Karen Armstrong

My neurologist once told me that people with temporal lobe epilepsy are very often intensely religious. Certainly just before I have a grand mal fit I have a ‘vision’ of such peace, joy and significance that I can only call it God. What does this say about the whole nature of religious vision? Certain episodes in the lives of the saints have acquired a new meaning for me. When Theresa of Avila had her three-day vision of hell, was she simply having a temporal lobe attack? The horrors she saw are similar to those I have experienced, but in her case informed by the religious imagery of her time. Like other saints who have ‘seen’ hell she describes an appalling stench, which is part of an epileptic aura. Is it possible that the feeling I have had all my life that something – God, perhaps? – is just over the horizon, something unimaginable but almost tangibly present, is simply the result of an electrical irregularity in my brain? It is a question that can’t yet be answered, unless it be that God, if He exists, could have created us with that capacity for Him, glimpsed at only when the brain is convulsed. What I can say, however, is that if my ‘visions’ have sometimes let me into ‘Hell’ they have also given me possible intimations of a Heaven which I would not have been without.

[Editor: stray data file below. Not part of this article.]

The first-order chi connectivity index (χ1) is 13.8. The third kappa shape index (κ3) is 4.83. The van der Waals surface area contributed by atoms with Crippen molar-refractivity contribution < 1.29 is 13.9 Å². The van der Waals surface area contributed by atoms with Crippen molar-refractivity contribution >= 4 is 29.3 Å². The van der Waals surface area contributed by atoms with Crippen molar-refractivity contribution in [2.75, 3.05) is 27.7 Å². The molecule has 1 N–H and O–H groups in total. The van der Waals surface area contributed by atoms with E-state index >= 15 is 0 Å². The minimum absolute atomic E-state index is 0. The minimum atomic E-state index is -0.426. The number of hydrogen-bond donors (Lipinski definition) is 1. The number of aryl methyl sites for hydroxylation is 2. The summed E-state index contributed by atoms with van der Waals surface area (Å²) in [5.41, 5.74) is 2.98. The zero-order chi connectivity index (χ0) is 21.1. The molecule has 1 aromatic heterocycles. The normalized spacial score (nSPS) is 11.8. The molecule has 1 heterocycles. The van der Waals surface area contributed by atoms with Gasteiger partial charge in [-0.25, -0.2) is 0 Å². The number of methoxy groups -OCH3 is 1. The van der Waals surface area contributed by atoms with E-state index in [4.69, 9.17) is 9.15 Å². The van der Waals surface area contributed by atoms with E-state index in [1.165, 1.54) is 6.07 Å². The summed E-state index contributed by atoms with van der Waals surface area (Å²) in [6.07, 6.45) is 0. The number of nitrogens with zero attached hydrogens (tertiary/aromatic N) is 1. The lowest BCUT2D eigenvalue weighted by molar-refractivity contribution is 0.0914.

— Karen Armstrong
Armstrong, K. (1983). Beginning the World. New York: St Martin's Press.